I stepped in before the altercation could become physical. “Okay, that’s enough. Let’s hold the rest of the comments until the end. Just sit back and enjoy the movie, please.”
Miles and I sighed again, but soon I was as amused by my character’s reactions as by the movie itself.
My characters seemed rather taken with the Munchkins, smiling as the little people sang Dorothy out of their city. They all seemed intrigued by the Scarecrow and the Tin Man, but they appeared unanimously disdainful of the Cowardly Lion.
As we continued watching Dorothy’s journey through Oz, my characters made only occasional whispered comments. I could hear my Young Hero, my Gypsy, and my Foreman oohing and aahing over the horse of a different color, while Dray, Cleric, and Sorceress were enchanted with the Emerald City. They all seemed bored as the Cowardly Lion sang while Dorothy and her companions awaited the return of the guard so they could see the Wizard. And they loudly booed the Great and Powerful Wizard of Oz as he tried to intimidate Dorothy and the others.
“Big bully! I would like just two minutes alone with him!” Dray fumed.
As Dorothy and her companions entered the Haunted Forest, you cold have heard a pin drop in our living room. The only sounds were from the movie. But when the Lion started his mantra of I do believe in spooks, I do believe in spooks. I do — I do — I do — I do — I do, my Old Dwarf loudly harrumphed. “Ye be wise ta be believin’ in ’em, beastie. Ghosties be real!”
“Indeed.” My Young Hero was ashen, with sweat on his brow and upper lip. “I can attest to that fact.”
A look from me silenced my characters again until the witch’s winged monkeys landed in the forest and started capturing Dorothy and the others. Suddenly my Old Dwarf jumped up and brandished his axe and ran right at the television. “I be savin’ ye!”
I yelped. “No! Stop him!”
My Foreman and my Bounty Hunter grabbed him and pinned his arms to his side. Miles and I jumped up and quickly disarmed him.
The rotund figure squirmed away from his captors and sputtered. “But . . . but . . . look!” He pointed to the television. “Them wing-ed beasties be catchin’ Dorothy an’ the others. We gotta be savin’ ’em!”
I scowled. “It’s not real, remember? It’s just make-believe. And they’re not really inside the television. It’s just a movie. You know, pictures that move.”
Dray frowned at the dwarf. “For as many years as we have been here in this world, for as many times as you have watched this magic box Mistress Writer calls a television, one would think you would have a rudimentary understanding of how it functions.”
My Old Dwarf hung his head and shuffled one foot back and forth. “I be real sorry. I been forgettin’. It all be seemin’ so real!”
I nodded. “I understand. But if you’re going to watch the rest of this movie, you have to stay in your seat and not cause any more commotion.”
The red-faced dwarf nodded and shuffled back to his chair. Miles backed up the DVD to the point where the winged monkeys made their appearance. While the dwarf was visibly agitated by the scene, squirming and fidgeting in his seat, he remained silent.
All my characters were on the edge of their seats as Dorothy’s companions were making their way to her rescue. When Dorothy melted the witch, they broke into raucous cheers and applause. And they booed the Wizard again when Dorothy and the others returned to the Emerald City with the witch’s broom.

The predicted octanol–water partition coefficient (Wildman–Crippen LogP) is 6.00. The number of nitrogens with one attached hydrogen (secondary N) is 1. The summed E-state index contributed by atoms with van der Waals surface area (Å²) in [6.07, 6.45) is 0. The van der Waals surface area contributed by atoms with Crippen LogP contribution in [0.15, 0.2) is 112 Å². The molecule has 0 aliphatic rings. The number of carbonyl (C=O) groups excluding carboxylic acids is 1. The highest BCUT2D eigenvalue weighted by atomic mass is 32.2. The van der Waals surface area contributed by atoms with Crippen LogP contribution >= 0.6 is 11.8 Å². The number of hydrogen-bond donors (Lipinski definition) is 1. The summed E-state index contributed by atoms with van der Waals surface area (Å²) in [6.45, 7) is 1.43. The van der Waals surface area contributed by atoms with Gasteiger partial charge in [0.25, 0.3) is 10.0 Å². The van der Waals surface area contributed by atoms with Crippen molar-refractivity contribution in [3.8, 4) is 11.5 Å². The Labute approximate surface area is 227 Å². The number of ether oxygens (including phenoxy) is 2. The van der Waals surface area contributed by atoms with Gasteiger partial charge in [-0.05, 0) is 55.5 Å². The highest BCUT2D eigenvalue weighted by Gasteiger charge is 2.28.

“Bully!” Dray glowered at the figure on the television screen.
The Wizard earned more boos and jeers when he was unable to control his hot air balloon and wait for Dorothy.
Sorceress scowled as Dorothy clicked her heels together and made the trip back to Kansas. “I cannot believe Glinda was so cruel as to make Dorothy and her companions endure that ordeal when she could have told her without delay how to get home.”
“It be all brownish an’ muddy-like agin,” my Old Dwarf grumbled around his mouthful of popcorn.
“They are back in the mundane world again.” Dray whispered.
As Dorothy proclaimed there’s no place like home, there was not a dry eye among my characters, and my Bounty Hunter seemed to sum up everyone’s feelings. “That is an indisputable axiom.”
Everyone’s feelings, except perhaps those of my Arrogant One. He snickered and raised an eyebrow. “Indeed. Now I wonder why that important theme was not eloquently expressed in song.”
My characters drifted out of the room trying to top each other in creating songs about home, and going home, and how there’s no place like home.
Later, Miles and I talked about inviting my characters to watch more movies with us.
“I’m not sure they really understood the concept of the musical, but I think they enjoyed the show anyway. I bet they would love the Harry Potter series, or the Lord of the Rings trilogy, or maybe The Dark Crystal or even some of the Jumanji movies.” I gave Miles a questioning look as I handed him the dirty bowls to place in the dishwasher.
My husband appeared to consider this as he added the detergent and finisher, and started the appliance. Then he gave me a mischievous grin. “Oh, no, no, no, no! I disagree. The way they all left the room singing, they obviously loved the music! I think we should invite them to watch West Side Story with us.”
It’s hard to keep my little band of displaced characters entertained during this time of COVID 19 social distancing. It’s even harder for Miles and me to stay entertained. How are you all dealing with these troubling times? We hope you will return again next week to spend some time with us. We’ll leave the porch light on for you.